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Review: The 10 Commandments of Money by Liz Weston
Posted By Jim On 02/01/2011 @ 12:15 pm In Reviews | 1 Comment
The 10 Commandments of Money by Liz Weston  is a personal finance book that looks at ten money principles and how they’ve changed in our post-bubble economy. At the start of each chapter, Weston shares the “old-school” mantra, follow by the “bubble economy” mantra, and shares with us the new rules. The chapter then launches into a personal finance principle, she calls them commandments, that I consider essential in a good personal finance system. The key insight is that for each commandment, the new rules represent a more efficient and effective way to implement the old rules. I think this will be clearer when we look at an example later on.
Quick disclaimer: I’m friends with Liz Weston so please keep that in mind when you read my review. Heck, if you look on page 13, she mentions Bargaineering as one of her favorite sites… so just know I’m biased because she’s awesome.
When I started the book, I thought it was a look at how money rules may have changed in the post-economic crisis new economy. It’s actually much broader than that. It’s really a book about sound personal finance techniques with consideration for how things have changed in the last five to ten years. The reality is that while money is still money, you didn’t have to be quite as persistent and diligent when the economy was going strong. You could overpay and overspend because the economic tide was always rising. Buy too much house and you’ll grow into it, with the value of the house growing along with it.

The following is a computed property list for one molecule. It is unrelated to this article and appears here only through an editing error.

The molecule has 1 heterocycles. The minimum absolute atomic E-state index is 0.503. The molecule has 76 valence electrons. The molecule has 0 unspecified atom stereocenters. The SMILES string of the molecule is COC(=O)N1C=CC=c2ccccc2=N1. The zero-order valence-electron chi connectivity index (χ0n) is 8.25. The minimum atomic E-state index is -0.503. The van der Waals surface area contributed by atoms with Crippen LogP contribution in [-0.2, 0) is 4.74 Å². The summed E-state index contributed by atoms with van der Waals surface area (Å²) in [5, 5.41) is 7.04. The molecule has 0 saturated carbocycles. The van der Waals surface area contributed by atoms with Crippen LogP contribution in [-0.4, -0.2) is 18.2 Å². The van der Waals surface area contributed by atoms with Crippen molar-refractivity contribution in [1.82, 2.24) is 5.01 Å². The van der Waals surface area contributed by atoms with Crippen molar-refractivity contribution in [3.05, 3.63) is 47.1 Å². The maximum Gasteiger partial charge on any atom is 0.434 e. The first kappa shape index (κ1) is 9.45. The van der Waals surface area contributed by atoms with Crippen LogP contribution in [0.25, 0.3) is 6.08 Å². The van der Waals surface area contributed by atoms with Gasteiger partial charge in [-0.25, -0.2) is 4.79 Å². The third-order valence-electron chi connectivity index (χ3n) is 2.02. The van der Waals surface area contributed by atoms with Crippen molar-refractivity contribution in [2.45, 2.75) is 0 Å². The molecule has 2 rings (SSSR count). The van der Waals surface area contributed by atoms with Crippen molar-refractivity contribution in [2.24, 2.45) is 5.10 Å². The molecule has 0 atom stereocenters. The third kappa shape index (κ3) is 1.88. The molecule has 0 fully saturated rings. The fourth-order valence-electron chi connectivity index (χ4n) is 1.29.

It’s different now and this book seeks to guide you through how your thinking must evolve in the “new economy” to take advantage of new tools you didn’t have ten or fifteen years ago. I think the best example of this is in Chapter 2: Create a Survival Plan with Cash and Credit.
As you can see, there’s a little bit of simplification whenever you boil down such a large into into a one liner but the new rule is simply the next financial evolution of the old school rules. Saving for a rainy day is advice that can’t go wrong – you can never over-stress the importance of an emergency fund. If you save too much and have too large of a cushion, it can be financially inefficient but you’re never tempting disaster. If you want to get a little more efficient, then learn to leverage credit and access to credit, whether it’s a HELOC, a bank, social lending sites, selling possessions, or even family and friends. The key is identifying those sources before you are hit with an emergency (planning is best done when you aren’t freaking out!).
As you can see, it’s not your average personal finance book telling you that you need an emergency fund, how to get it started and all that. It provides all that and adds another layer of sophistication that is specifically designed for our post-credit crisis world.
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